New lymphoma fellowship made possible by gift in Will
In 2020, thanks to the generous decision made by Brian Jenkins to include a gift of $500,000 in his Will, The Alfred was able to establish The Jenkins Fellowship for Lymphoma – one of four fellowships in our clinical haematology department dedicated to finding new treatments and therapies for people living with blood disorders.
Brian was a committed supporter of The Alfred, dating back to 2010, when he first funded lifesaving equipment for our Intensive Care Unit. This was followed by continued support for a further seven years until, unfortunately, Brian was admitted to The Alfred himself with non-Hodgkin’s lymphoma in February 2017.
Brian's daughters, Melinda and Nicole, learned the extent of his incredible philanthropy at this time. ‘Dad was never one to brag about his ‘good deeds’ or require recognition. So it wasn’t until we saw his name on the donation honour board in The Alfred’s main entry hall that we realised just how much he had been supporting the hospital during his lifetime,’ Nicole said.
Brian realised he wanted to do something more significant with his giving to The Alfred and decided to create a legacy by including a generous gift in his Will to the hospital. Sadly, Brian passed away in July 2017. Nicole and Melinda worked with the Foundation team over time to establish a fellowship for lymphoma research in their father’s name.
Dr Paola Polistena was appointed to the fellowship position in February 2020. She is currently enrolling and managing patients onto clinical trials with the aim to further advance research and treatment for lymphoma patients. The Alfred is seeing an increasing number of patients with higher grade lymphomas and the fellowship is already impacting patient outcomes for people like 71-year-old Hans Spierings from East Gippsland.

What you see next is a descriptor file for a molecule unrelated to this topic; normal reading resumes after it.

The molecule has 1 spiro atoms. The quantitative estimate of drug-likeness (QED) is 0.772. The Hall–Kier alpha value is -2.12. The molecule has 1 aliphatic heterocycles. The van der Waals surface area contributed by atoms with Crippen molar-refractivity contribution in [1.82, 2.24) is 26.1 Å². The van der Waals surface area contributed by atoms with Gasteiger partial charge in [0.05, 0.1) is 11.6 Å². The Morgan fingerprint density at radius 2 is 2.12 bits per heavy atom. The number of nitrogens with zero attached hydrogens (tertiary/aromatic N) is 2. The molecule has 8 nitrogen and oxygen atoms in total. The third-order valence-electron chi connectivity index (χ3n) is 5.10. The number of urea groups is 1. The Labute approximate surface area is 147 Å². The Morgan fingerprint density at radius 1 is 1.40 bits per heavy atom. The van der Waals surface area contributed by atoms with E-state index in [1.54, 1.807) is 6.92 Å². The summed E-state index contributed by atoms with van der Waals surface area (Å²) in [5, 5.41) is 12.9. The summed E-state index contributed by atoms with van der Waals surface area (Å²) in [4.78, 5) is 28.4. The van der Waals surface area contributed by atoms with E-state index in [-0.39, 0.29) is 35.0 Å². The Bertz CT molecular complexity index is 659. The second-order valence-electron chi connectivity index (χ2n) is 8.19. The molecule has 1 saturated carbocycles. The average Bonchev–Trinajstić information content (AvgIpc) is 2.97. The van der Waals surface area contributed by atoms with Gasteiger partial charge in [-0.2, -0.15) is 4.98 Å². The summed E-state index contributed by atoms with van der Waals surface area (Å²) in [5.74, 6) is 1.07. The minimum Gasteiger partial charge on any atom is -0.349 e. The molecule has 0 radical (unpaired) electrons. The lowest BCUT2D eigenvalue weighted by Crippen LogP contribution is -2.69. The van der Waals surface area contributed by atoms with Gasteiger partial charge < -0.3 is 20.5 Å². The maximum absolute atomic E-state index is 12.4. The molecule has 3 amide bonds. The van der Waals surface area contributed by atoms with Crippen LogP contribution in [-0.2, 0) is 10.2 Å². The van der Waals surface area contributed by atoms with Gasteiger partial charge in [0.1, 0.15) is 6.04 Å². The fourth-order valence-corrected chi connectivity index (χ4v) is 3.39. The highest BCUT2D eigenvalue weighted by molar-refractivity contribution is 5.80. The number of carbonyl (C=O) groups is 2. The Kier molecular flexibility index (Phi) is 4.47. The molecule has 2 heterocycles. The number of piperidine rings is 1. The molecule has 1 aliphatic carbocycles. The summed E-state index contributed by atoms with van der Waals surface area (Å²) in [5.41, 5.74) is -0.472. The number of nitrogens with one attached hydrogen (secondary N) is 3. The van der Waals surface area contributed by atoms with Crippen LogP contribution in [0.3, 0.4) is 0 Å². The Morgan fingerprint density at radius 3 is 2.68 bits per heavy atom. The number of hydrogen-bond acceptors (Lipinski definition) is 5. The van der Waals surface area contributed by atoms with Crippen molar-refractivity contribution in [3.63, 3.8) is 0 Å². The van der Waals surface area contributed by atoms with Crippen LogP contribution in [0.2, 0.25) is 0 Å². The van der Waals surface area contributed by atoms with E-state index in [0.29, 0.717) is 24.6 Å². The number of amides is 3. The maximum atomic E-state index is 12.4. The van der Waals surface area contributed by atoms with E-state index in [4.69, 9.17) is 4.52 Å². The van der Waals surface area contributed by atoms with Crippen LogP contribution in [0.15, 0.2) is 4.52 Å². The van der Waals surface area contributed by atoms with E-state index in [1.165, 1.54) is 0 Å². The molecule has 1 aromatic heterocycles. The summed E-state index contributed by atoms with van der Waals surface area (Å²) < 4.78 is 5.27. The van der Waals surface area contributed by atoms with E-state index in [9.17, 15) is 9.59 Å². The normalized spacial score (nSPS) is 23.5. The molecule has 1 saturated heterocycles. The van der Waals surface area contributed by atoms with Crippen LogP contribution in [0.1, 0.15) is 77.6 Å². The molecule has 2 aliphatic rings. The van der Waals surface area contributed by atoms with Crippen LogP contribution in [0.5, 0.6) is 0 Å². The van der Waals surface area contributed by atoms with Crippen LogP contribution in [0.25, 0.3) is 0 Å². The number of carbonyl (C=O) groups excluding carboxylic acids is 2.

Diagnosed with non-Hodgkin’s lymphoma in January 2020, Hans commenced an eighteen-week course of chemotherapy which saw his cancer reduce by around half. Unfortunately, Hans became immune to the treatment. It seemed there was nothing more that could be done when, through his locum GP, Hans learnt of a clinical trial being conducted at The Alfred.
After deciding Hans was suitable for the trial, he received the innovative treatment through continual infusion which is when he first met Paola. ‘Being in the hospital for around a month, I got to know Paola and I just found her to be a beautiful person who I felt very comfortable with,’ Hans said.
Paola believes in the importance of establishing a good doctor/patient relationship and it is clear the pair have built a winning team. Thankfully Hans is taking well to the treatment with his recent results showing he is now in complete remission. ‘How long that lasts I don’t know, but for the present time we’ve had a good win,’ he said.
One of Nicole and Melinda’s hopes for their father’s legacy was to see improvements in life expectancy and better treatment options for lymphoma patients. ‘Dad wanted his gift to make a difference to the lives of others and have measurable results for fighting lymphoma,’ said Melinda. ‘We are so pleased to hear this is already happening and Paola's work will continue because of the gift Dad left to The Alfred in his Will.’